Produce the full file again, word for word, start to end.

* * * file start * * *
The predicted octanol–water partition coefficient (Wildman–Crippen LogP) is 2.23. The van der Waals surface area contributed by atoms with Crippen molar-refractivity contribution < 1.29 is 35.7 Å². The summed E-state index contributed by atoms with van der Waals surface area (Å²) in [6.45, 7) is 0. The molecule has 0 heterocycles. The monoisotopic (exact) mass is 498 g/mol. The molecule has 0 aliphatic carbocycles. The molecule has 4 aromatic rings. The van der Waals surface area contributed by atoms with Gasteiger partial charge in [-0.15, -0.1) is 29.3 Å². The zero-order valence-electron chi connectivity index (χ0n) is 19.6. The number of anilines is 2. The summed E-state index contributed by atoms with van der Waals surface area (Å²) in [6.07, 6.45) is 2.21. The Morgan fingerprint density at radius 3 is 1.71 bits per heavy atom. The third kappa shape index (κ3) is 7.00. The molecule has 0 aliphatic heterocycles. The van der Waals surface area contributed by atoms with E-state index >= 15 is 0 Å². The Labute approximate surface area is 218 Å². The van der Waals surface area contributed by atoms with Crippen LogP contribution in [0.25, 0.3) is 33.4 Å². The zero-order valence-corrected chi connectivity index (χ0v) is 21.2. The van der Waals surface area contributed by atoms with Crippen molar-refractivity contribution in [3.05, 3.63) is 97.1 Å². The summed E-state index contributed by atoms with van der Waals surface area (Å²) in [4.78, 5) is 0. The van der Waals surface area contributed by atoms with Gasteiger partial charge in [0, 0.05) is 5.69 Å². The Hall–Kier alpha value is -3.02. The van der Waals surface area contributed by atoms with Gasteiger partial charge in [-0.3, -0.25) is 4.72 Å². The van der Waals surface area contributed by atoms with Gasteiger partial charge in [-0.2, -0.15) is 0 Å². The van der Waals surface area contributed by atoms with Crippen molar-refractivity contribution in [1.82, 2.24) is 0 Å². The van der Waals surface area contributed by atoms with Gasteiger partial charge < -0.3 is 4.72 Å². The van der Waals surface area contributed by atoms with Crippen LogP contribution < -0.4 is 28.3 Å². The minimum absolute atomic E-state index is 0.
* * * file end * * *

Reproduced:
The predicted octanol–water partition coefficient (Wildman–Crippen LogP) is 2.23. The van der Waals surface area contributed by atoms with Crippen molar-refractivity contribution < 1.29 is 35.7 Å². The summed E-state index contributed by atoms with van der Waals surface area (Å²) in [6.45, 7) is 0. The molecule has 0 heterocycles. The monoisotopic (exact) mass is 498 g/mol. The molecule has 0 aliphatic carbocycles. The molecule has 4 aromatic rings. The van der Waals surface area contributed by atoms with Gasteiger partial charge in [-0.15, -0.1) is 29.3 Å². The zero-order valence-electron chi connectivity index (χ0n) is 19.6. The number of anilines is 2. The summed E-state index contributed by atoms with van der Waals surface area (Å²) in [6.07, 6.45) is 2.21. The Morgan fingerprint density at radius 3 is 1.71 bits per heavy atom. The third kappa shape index (κ3) is 7.00. The molecule has 0 aliphatic heterocycles. The van der Waals surface area contributed by atoms with E-state index >= 15 is 0 Å². The Labute approximate surface area is 218 Å². The van der Waals surface area contributed by atoms with Crippen LogP contribution in [0.25, 0.3) is 33.4 Å². The zero-order valence-corrected chi connectivity index (χ0v) is 21.2. The van der Waals surface area contributed by atoms with Crippen molar-refractivity contribution in [3.05, 3.63) is 97.1 Å². The summed E-state index contributed by atoms with van der Waals surface area (Å²) in [4.78, 5) is 0. The van der Waals surface area contributed by atoms with Gasteiger partial charge in [0, 0.05) is 5.69 Å². The Hall–Kier alpha value is -3.02. The van der Waals surface area contributed by atoms with Gasteiger partial charge in [-0.3, -0.25) is 4.72 Å². The van der Waals surface area contributed by atoms with Gasteiger partial charge in [-0.2, -0.15) is 0 Å². The van der Waals surface area contributed by atoms with Crippen molar-refractivity contribution in [1.82, 2.24) is 0 Å². The van der Waals surface area contributed by atoms with Gasteiger partial charge < -0.3 is 4.72 Å². The van der Waals surface area contributed by atoms with Crippen LogP contribution < -0.4 is 28.3 Å². The minimum absolute atomic E-state index is 0.